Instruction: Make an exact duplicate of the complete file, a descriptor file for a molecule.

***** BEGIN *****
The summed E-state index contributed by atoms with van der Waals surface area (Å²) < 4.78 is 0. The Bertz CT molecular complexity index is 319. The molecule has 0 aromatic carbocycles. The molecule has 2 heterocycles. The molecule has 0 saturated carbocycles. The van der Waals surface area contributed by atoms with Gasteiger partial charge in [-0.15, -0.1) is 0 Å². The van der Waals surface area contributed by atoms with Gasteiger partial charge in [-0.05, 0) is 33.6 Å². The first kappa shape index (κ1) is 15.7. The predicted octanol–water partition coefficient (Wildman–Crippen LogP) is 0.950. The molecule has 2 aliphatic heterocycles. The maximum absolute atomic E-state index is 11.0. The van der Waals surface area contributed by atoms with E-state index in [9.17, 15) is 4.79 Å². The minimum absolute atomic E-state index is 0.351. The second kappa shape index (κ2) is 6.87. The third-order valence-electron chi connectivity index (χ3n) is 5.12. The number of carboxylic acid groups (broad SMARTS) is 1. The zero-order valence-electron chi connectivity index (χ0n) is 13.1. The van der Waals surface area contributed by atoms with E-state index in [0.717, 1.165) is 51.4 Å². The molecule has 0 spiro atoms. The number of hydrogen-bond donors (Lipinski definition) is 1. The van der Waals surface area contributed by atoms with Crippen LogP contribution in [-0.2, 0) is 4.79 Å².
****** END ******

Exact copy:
The summed E-state index contributed by atoms with van der Waals surface area (Å²) < 4.78 is 0. The Bertz CT molecular complexity index is 319. The molecule has 0 aromatic carbocycles. The molecule has 2 heterocycles. The molecule has 0 saturated carbocycles. The van der Waals surface area contributed by atoms with Gasteiger partial charge in [-0.15, -0.1) is 0 Å². The van der Waals surface area contributed by atoms with Gasteiger partial charge in [-0.05, 0) is 33.6 Å². The first kappa shape index (κ1) is 15.7. The predicted octanol–water partition coefficient (Wildman–Crippen LogP) is 0.950. The molecule has 2 aliphatic heterocycles. The maximum absolute atomic E-state index is 11.0. The van der Waals surface area contributed by atoms with E-state index in [9.17, 15) is 4.79 Å². The minimum absolute atomic E-state index is 0.351. The second kappa shape index (κ2) is 6.87. The third-order valence-electron chi connectivity index (χ3n) is 5.12. The number of carboxylic acid groups (broad SMARTS) is 1. The zero-order valence-electron chi connectivity index (χ0n) is 13.1. The van der Waals surface area contributed by atoms with E-state index in [0.717, 1.165) is 51.4 Å². The molecule has 0 spiro atoms. The number of hydrogen-bond donors (Lipinski definition) is 1. The van der Waals surface area contributed by atoms with Crippen LogP contribution in [-0.2, 0) is 4.79 Å².